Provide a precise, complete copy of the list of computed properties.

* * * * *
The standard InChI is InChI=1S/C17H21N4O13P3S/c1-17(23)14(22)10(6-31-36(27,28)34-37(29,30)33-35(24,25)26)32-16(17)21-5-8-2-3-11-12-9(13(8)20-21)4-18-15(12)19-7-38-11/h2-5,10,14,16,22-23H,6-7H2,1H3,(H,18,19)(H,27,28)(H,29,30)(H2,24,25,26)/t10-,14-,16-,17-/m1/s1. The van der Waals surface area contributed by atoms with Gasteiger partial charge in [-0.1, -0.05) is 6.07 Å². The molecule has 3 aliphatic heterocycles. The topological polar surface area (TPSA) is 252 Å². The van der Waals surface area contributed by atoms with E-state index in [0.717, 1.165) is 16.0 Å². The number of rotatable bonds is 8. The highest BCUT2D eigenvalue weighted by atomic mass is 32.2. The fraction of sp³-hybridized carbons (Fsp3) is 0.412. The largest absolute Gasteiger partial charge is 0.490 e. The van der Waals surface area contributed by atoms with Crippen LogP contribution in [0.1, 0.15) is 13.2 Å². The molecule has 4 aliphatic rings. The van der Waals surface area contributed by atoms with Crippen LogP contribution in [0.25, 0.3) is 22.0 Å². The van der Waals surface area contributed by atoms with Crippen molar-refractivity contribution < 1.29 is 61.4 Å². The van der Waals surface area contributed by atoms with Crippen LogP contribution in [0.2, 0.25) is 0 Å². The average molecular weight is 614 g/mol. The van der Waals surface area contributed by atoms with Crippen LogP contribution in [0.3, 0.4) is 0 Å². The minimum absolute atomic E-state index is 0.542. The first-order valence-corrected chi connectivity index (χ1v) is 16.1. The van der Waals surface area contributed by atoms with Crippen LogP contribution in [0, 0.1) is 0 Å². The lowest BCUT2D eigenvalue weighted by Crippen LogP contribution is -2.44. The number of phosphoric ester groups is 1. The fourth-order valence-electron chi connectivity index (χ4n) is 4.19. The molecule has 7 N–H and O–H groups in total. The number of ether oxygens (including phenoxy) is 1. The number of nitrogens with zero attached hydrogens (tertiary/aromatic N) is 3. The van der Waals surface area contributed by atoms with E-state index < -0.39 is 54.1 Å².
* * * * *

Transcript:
The standard InChI is InChI=1S/C17H21N4O13P3S/c1-17(23)14(22)10(6-31-36(27,28)34-37(29,30)33-35(24,25)26)32-16(17)21-5-8-2-3-11-12-9(13(8)20-21)4-18-15(12)19-7-38-11/h2-5,10,14,16,22-23H,6-7H2,1H3,(H,18,19)(H,27,28)(H,29,30)(H2,24,25,26)/t10-,14-,16-,17-/m1/s1. The van der Waals surface area contributed by atoms with Gasteiger partial charge in [-0.1, -0.05) is 6.07 Å². The molecule has 3 aliphatic heterocycles. The topological polar surface area (TPSA) is 252 Å². The van der Waals surface area contributed by atoms with E-state index in [0.717, 1.165) is 16.0 Å². The number of rotatable bonds is 8. The highest BCUT2D eigenvalue weighted by atomic mass is 32.2. The fraction of sp³-hybridized carbons (Fsp3) is 0.412. The largest absolute Gasteiger partial charge is 0.490 e. The van der Waals surface area contributed by atoms with Crippen LogP contribution in [0.1, 0.15) is 13.2 Å². The molecule has 4 aliphatic rings. The van der Waals surface area contributed by atoms with Crippen LogP contribution in [0.25, 0.3) is 22.0 Å². The van der Waals surface area contributed by atoms with Crippen molar-refractivity contribution < 1.29 is 61.4 Å². The van der Waals surface area contributed by atoms with Crippen LogP contribution in [0.2, 0.25) is 0 Å². The average molecular weight is 614 g/mol. The van der Waals surface area contributed by atoms with Crippen LogP contribution in [0.3, 0.4) is 0 Å². The minimum absolute atomic E-state index is 0.542. The first-order valence-corrected chi connectivity index (χ1v) is 16.1. The van der Waals surface area contributed by atoms with Crippen LogP contribution in [0, 0.1) is 0 Å². The lowest BCUT2D eigenvalue weighted by Crippen LogP contribution is -2.44. The number of phosphoric ester groups is 1. The fourth-order valence-electron chi connectivity index (χ4n) is 4.19. The molecule has 7 N–H and O–H groups in total. The number of ether oxygens (including phenoxy) is 1. The number of nitrogens with zero attached hydrogens (tertiary/aromatic N) is 3. The van der Waals surface area contributed by atoms with E-state index < -0.39 is 54.1 Å².